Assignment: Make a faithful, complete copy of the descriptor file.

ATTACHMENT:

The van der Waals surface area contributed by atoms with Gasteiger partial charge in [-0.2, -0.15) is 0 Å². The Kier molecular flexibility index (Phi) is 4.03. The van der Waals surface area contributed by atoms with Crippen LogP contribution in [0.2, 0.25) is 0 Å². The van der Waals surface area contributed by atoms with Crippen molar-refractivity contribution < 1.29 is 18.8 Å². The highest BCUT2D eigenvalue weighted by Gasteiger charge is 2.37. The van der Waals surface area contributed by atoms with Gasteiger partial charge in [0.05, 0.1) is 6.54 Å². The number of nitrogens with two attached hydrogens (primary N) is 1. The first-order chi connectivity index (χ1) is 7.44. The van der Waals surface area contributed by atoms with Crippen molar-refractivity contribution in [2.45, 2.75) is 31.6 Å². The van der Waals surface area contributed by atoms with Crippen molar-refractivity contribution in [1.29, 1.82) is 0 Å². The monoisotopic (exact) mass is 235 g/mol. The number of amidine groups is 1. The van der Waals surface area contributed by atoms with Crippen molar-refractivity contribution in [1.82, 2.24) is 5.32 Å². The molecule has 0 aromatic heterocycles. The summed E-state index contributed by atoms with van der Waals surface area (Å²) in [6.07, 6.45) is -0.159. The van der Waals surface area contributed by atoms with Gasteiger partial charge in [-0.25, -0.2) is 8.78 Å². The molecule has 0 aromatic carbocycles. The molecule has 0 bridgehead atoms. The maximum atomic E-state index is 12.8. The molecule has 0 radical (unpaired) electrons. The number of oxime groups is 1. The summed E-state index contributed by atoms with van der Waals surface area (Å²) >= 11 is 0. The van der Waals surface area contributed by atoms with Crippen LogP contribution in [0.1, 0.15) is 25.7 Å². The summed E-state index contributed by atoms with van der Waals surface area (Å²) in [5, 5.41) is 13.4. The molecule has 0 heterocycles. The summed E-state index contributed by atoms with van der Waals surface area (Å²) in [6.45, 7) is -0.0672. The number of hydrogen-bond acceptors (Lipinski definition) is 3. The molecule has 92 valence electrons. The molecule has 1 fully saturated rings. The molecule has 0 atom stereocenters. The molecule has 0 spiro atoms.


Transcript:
The van der Waals surface area contributed by atoms with Gasteiger partial charge in [-0.2, -0.15) is 0 Å². The Kier molecular flexibility index (Phi) is 4.03. The van der Waals surface area contributed by atoms with Crippen LogP contribution in [0.2, 0.25) is 0 Å². The van der Waals surface area contributed by atoms with Crippen molar-refractivity contribution < 1.29 is 18.8 Å². The highest BCUT2D eigenvalue weighted by Gasteiger charge is 2.37. The van der Waals surface area contributed by atoms with Gasteiger partial charge in [0.05, 0.1) is 6.54 Å². The number of nitrogens with two attached hydrogens (primary N) is 1. The first-order chi connectivity index (χ1) is 7.44. The van der Waals surface area contributed by atoms with Crippen molar-refractivity contribution in [2.45, 2.75) is 31.6 Å². The van der Waals surface area contributed by atoms with Crippen molar-refractivity contribution in [1.29, 1.82) is 0 Å². The monoisotopic (exact) mass is 235 g/mol. The number of amidine groups is 1. The van der Waals surface area contributed by atoms with Crippen molar-refractivity contribution in [1.82, 2.24) is 5.32 Å². The molecule has 0 aromatic heterocycles. The summed E-state index contributed by atoms with van der Waals surface area (Å²) in [6.07, 6.45) is -0.159. The van der Waals surface area contributed by atoms with Gasteiger partial charge in [-0.25, -0.2) is 8.78 Å². The molecule has 0 aromatic carbocycles. The molecule has 0 bridgehead atoms. The maximum atomic E-state index is 12.8. The molecule has 0 radical (unpaired) electrons. The number of oxime groups is 1. The summed E-state index contributed by atoms with van der Waals surface area (Å²) >= 11 is 0. The van der Waals surface area contributed by atoms with Crippen LogP contribution in [0.1, 0.15) is 25.7 Å². The summed E-state index contributed by atoms with van der Waals surface area (Å²) in [5, 5.41) is 13.4. The molecule has 0 heterocycles. The summed E-state index contributed by atoms with van der Waals surface area (Å²) in [6.45, 7) is -0.0672. The number of hydrogen-bond acceptors (Lipinski definition) is 3. The molecule has 92 valence electrons. The molecule has 1 fully saturated rings. The molecule has 0 atom stereocenters. The molecule has 0 spiro atoms.